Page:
Cost of Living in Tenerife, Canary Islands. Prices Updated Dec 2020.

"Для утвердительного ответа достаточно лишь одного слова - «да». Все прочие слова придуманы, чтобы сказать «нет»." Дон Аминадо ©

I’ve been living in Tenerife since October of last year but in the Capitol of Santa Cruz. Since I was here to work remotely but also reclaim my Spanish citizenship, I opted to sign a rental contract, which runs 1/3 the cost of an Airbnb.

If you plan to stay more than 3 months, I would strongly recommend that. Any leasing office can help you and their fee (one month) is easily saved with the hugely reduced rent. All you need is a passport.

I do not particularly enjoy living in Santa Cruz. It’s more of a pueblo than a true city – although it doesn’t look like it. The locals in Santa Cruz don’t have as much interaction with foreigners as in other parts of the island and so they can be a bit reserved and stand-offish. Though they are warm on first meeting, it’s hard to get to know them or break into their circles.

Few locals go out in the evenings, and entertain at home instead. This is very different from other parts of Spain. After 7pm it’s pretty dead except for a few streets with shops or bars. This is true throughout most of the island with the exception of the South.

No matter where you live, get involved with some kind of local activity to meet people. To say the people here have “island mentality”) as in Hawaii would be a polite way of putting it. I’ve had rocks thrown at me while surfing, and had a guy punch me in the face just walking down the street. But this was all in the Bajamar area which is notoriously redneck. Visit but beware. Haha.

I’ve only spent a few days in Puerto de la Cruz, and while it’s pretty, it’s also pretty freaking dead most of the year. This was once the hot spot for travelers but no more. If you don’t speak German, you won’t be able to interact with most visitors. And further, most visitors there are old and dying. That being said, there is a co-working space there that you linked to, but every time I went it was completely empty. For the price they ask, I’d suggest you check it out first. If you’re gonna be alone you can save the loot and work from home.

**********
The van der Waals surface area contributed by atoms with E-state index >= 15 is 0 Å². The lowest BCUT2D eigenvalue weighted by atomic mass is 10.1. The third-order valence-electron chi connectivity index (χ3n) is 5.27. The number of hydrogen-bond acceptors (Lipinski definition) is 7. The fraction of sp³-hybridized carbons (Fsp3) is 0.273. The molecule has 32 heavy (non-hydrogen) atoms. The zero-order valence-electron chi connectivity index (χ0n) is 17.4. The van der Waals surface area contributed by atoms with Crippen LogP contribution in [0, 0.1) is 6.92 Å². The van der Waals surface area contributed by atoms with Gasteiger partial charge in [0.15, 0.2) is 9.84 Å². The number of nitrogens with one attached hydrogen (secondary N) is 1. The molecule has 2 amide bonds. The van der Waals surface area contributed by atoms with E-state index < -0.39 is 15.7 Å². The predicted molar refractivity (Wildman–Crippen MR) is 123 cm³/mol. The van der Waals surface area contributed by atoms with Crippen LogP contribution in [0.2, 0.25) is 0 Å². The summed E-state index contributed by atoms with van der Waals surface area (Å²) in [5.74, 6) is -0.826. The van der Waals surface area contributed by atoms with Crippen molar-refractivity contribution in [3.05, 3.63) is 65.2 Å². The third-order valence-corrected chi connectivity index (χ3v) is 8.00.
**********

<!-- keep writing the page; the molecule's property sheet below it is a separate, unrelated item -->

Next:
As stated by someone else, car rentals are cheap. You can actually rent a car monthly for 300 euros, which is a screaming deal. This includes full insurance and they’ll even take cash, so there’s no need to let them have your card on file. You can then take that car on the ferry to other islands, which is a great way to explore.

There is also a great bus network that covers the whole island which is super cheap. Not sure what the other poster was talking about…sounds like they only explored taxis. These buses have pretty much 24-7 service along major routes and you can cross the island for about 3 euros. It’s a great way to get around, comfortable and air conditioned.

Tenerife is full of awesome hiking, fishing, surfing. If you like nature, you’ll love it. If you want a more cosmopolitan experience with lots of digital nomads, definitely go to Gran Canaria instead. With only 40 miles between them, these islands are world’s apart. I’d suggest visiting both before locking anything down in terms of housing.

In closing, just don’t expect to “experience Spain” while here in the Canaries. The islands are mostly full of Venezuelans and Cubans. This means people are even more “tranquilo” than in Spain. Plans made are never firm, and expect things that should happen quickly to take a long time.

The food is not Spanish by any means and rather bland. But I’m from California and eat like a Mexican, so maybe it’s just my taste. Not saying it’s bad, just not very good either. If you’ve been to Colombia, the food experience is similar, but the locals aren’t as friendly.

I’d rate it a B- compared to other places I’ve been. But you can live insanely cheap and the weather is great.

I’m leaving to live in Madrid Aug 15 so if you wanna meet up when you arrive let me know.

Thank you so much for all these informations.

Where have you find such a cheap car rental?

I have been through many websites but the minimum price I saw for a rent is 600 a month.

Which one did you get the car from?

I would also like to meet you, if it is possible.

It would be very interesting to connect with ambitious and kind people like you. (we also both work remotely, in a way or another, so I’m definetely interesting in offering you a tea and talk about it if you’d like).

Thank you so much again for all these precious informations,


I returned from Puerto de la Cruz last month, I had been there for just over 2 months from April — June and had such an awesome time. I stayed in the co-living and worked in the co-working space offered by In my opinion it was a little over priced for what it was, but there was a good group of us there at that time mostly in our 20’s and 30’s and we all hung out together. I also rented a car from a company called “orlando” (but booked it online through a comparison website) which cost around £190 for 30 days (that’s without the full insurance and I also had to pay around €50 for the initial fuel, but I could return the car empty). The awesome thing with the canary islands is their incredibly low tax; petrol is around €0.85 a litre (at least it was while I was there a month ago). Also, I was 24 at the time (turned 25 last month), so was still classed as a young driver when I hired the car. I used to book the car. I’m returning to Puerto on August 25th and using the co-living and co-working space from Co-Working in the Sun again for at least a month, so I may see you there if you’re going to use the co-working space. Otherwise drop me a message nearer the time and we’ll go for a beer. I’ve been told there’s going to be 4 other co-workers there around the time I’m there

Related posts

Leave a Comment

19 − два =